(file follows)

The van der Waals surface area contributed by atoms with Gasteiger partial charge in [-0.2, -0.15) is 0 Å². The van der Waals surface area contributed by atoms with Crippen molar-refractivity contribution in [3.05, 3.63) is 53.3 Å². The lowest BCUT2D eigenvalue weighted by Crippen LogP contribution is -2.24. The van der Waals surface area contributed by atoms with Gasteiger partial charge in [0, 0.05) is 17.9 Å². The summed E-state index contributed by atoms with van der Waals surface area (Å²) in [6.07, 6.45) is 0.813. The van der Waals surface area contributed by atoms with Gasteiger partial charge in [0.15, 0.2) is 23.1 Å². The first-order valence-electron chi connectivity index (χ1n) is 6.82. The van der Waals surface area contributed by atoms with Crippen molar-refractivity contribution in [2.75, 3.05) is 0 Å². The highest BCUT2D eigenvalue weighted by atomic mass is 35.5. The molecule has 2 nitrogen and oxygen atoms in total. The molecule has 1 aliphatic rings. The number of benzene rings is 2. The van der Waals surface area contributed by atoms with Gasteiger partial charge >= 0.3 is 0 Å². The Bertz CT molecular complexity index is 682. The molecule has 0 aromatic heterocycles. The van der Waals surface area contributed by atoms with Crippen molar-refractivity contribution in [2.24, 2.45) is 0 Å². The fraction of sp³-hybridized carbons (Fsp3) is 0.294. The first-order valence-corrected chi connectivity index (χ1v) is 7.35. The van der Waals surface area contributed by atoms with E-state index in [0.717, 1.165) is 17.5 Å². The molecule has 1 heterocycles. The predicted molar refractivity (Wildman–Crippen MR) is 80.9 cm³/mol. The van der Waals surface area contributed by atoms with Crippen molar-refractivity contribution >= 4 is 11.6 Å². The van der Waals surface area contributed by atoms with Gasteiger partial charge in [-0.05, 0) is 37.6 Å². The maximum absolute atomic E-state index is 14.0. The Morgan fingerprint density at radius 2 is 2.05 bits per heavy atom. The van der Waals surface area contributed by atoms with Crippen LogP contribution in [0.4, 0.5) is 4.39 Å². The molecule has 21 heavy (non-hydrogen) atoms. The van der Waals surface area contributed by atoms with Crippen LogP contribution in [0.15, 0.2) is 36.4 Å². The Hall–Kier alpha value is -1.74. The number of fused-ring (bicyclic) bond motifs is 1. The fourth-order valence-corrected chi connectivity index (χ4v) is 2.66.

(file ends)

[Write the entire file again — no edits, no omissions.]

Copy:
The van der Waals surface area contributed by atoms with Gasteiger partial charge in [-0.2, -0.15) is 0 Å². The van der Waals surface area contributed by atoms with Crippen molar-refractivity contribution in [3.05, 3.63) is 53.3 Å². The lowest BCUT2D eigenvalue weighted by Crippen LogP contribution is -2.24. The van der Waals surface area contributed by atoms with Gasteiger partial charge in [0, 0.05) is 17.9 Å². The summed E-state index contributed by atoms with van der Waals surface area (Å²) in [6.07, 6.45) is 0.813. The van der Waals surface area contributed by atoms with Gasteiger partial charge in [0.15, 0.2) is 23.1 Å². The first-order valence-electron chi connectivity index (χ1n) is 6.82. The van der Waals surface area contributed by atoms with Crippen molar-refractivity contribution in [2.75, 3.05) is 0 Å². The highest BCUT2D eigenvalue weighted by atomic mass is 35.5. The molecule has 2 nitrogen and oxygen atoms in total. The molecule has 1 aliphatic rings. The number of benzene rings is 2. The van der Waals surface area contributed by atoms with Gasteiger partial charge >= 0.3 is 0 Å². The Bertz CT molecular complexity index is 682. The molecule has 0 aromatic heterocycles. The van der Waals surface area contributed by atoms with Crippen molar-refractivity contribution in [2.24, 2.45) is 0 Å². The fraction of sp³-hybridized carbons (Fsp3) is 0.294. The first-order valence-corrected chi connectivity index (χ1v) is 7.35. The van der Waals surface area contributed by atoms with E-state index in [0.717, 1.165) is 17.5 Å². The molecule has 1 heterocycles. The predicted molar refractivity (Wildman–Crippen MR) is 80.9 cm³/mol. The van der Waals surface area contributed by atoms with Crippen molar-refractivity contribution >= 4 is 11.6 Å². The van der Waals surface area contributed by atoms with Gasteiger partial charge in [-0.05, 0) is 37.6 Å². The maximum absolute atomic E-state index is 14.0. The Morgan fingerprint density at radius 2 is 2.05 bits per heavy atom. The van der Waals surface area contributed by atoms with Crippen LogP contribution in [0.4, 0.5) is 4.39 Å². The molecule has 21 heavy (non-hydrogen) atoms. The van der Waals surface area contributed by atoms with Crippen LogP contribution in [0.15, 0.2) is 36.4 Å². The Hall–Kier alpha value is -1.74. The number of fused-ring (bicyclic) bond motifs is 1. The fourth-order valence-corrected chi connectivity index (χ4v) is 2.66.